The Self-Donation of God, chapter 9:
"The genus majestaticum posits that Christ's humanity possesses by communication the fullness of divine attributes when considered in the abstract. Chemnitz describes the genus thus: “so that when we speak of these matters in the schools we can be correct not only in calling Christ a man or saying that the Son of Man makes alive, but also we can then rightly speak in the abstract or in abstract language of the assumed nature as being united with the Logos. We can say that the flesh of Christ, which is united with the Logos, makes alive and that the blood of Christ cleanses from sin.” Vainio comments: “[t]he third genus . . . refers to the supernatural gifts and attributes Christ’s human nature receives in the hypostatic union. Since God’s attributes and essence are inseparable, these supernatural gifts and attributes are God’s essence.”
Gerhard observes that there was a difference between Lutheran theologians of the second generation as to whether one should speak of the glory of God communicated to Christ's human nature in the abstract. Some thought it was proper (notably Chemnitz and Johannes Brenz) others did not (notably Tileman Heshusius). Gerhard comments that this was ultimately a logomachy and not based on any substantive disagreement about the genus. Some claimed that considering the human nature in the abstract entailed thinking of only the essential attributes of his humanity. Therefore, since it was improper to say that divine attributes had been communicated to the human essence (this would entail the heresy of Eutyches, condemned by the fourth ecumenical council), it was not permissible to say that such glory had been communicated to the human nature in the abstract. Others disagreed and stated when a person considers the human nature of Christ in the abstract one must always think about it as it exists in the context of the hypostatic union. To be more exact, because the human nature is anhypostasis, it has never existed and never will exist, except in the concrete unity of the person of the Logos. It therefore follows that it must always be thought of as possessing the fullness of divine glory, because even when considered in the abstract the human nature was still the human nature of the Logos. This latter answer seems more satisfactory for of number reasons. First, terminologically speaking, it creates space for a clearer linguistic distinction between the genus majestaticum and the genus idiomaticum. Secondly, as we shall see below, it more closely replicates the Bible’s own manner of speaking about Jesus. This being said, it should be observed that the other position is technically speaking not incorrect, simply less terminologically precise.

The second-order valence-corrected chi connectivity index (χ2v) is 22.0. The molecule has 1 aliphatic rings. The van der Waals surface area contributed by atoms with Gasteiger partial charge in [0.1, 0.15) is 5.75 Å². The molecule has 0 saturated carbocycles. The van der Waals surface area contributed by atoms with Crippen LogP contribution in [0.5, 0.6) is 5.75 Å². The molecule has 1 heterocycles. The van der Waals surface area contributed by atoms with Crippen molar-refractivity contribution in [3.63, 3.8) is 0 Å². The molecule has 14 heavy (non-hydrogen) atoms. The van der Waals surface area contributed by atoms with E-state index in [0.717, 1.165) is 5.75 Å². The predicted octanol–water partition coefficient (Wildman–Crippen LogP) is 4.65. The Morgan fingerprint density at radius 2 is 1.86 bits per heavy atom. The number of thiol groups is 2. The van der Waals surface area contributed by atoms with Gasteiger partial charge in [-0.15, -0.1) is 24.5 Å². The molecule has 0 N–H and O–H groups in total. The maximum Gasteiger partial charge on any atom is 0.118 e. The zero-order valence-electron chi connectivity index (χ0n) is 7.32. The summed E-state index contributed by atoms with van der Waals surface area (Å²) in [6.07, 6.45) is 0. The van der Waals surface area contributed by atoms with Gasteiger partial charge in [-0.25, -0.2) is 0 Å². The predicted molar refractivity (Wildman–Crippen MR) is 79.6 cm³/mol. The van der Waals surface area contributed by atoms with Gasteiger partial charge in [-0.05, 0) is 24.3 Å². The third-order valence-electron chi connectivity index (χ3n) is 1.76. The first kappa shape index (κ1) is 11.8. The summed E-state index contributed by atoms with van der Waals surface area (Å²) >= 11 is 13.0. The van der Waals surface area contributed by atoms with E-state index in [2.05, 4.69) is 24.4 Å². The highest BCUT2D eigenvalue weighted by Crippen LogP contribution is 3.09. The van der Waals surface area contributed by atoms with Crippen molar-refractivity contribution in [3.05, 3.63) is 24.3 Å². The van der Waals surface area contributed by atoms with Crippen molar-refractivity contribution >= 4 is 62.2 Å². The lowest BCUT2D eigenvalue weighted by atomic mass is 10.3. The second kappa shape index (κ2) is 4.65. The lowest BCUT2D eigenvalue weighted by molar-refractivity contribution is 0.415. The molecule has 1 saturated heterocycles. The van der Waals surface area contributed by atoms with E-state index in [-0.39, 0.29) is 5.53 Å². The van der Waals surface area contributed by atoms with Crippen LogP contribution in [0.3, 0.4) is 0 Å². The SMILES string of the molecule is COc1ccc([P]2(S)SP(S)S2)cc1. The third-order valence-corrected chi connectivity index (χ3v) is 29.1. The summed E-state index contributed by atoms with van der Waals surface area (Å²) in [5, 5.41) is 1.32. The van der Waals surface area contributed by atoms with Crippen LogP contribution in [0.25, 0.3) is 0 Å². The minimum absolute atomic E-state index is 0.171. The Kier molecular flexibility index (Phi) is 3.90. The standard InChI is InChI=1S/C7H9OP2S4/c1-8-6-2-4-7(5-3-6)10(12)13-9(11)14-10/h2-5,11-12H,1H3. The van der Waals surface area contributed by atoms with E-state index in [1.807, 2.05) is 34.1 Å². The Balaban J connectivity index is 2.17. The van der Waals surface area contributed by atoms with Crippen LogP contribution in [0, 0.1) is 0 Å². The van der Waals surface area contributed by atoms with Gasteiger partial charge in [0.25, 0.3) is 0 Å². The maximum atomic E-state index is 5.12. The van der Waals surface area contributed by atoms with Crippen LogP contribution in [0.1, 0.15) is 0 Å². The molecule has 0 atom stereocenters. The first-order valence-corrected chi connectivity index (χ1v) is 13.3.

In insisting on the full communication of glory to Christ's humanity, it should be observed that Chemnitz is not positing transmuting of humanity into divinity. Throughout the sixteenth and seventeenth centuries (as it is at present in many circles) this was a common charge of those among the Reformed communions who rejected this genus. As we noted earlier, both Calvin and Zwingli claimed that there was no communication of glory to Christ’s humanity and therefore his body was confined to heaven. From their perspective, since Lutherans believed that Christ’s possessed the fullness of divine glory and could exercise that glory by being present in many places at once (most notably in the Lord’s Supper) they must logically believe in the transmutation of Christ’s humanity into his divinity. Working from Chemnitz’s definitions, it is easy to observe that this charge is utterly without merit. The Lutheran claim is not the human essence is somehow mixed with the divine nature. Rather, the human possesses divine glory by communication within the personal union brought about by the Incarnation."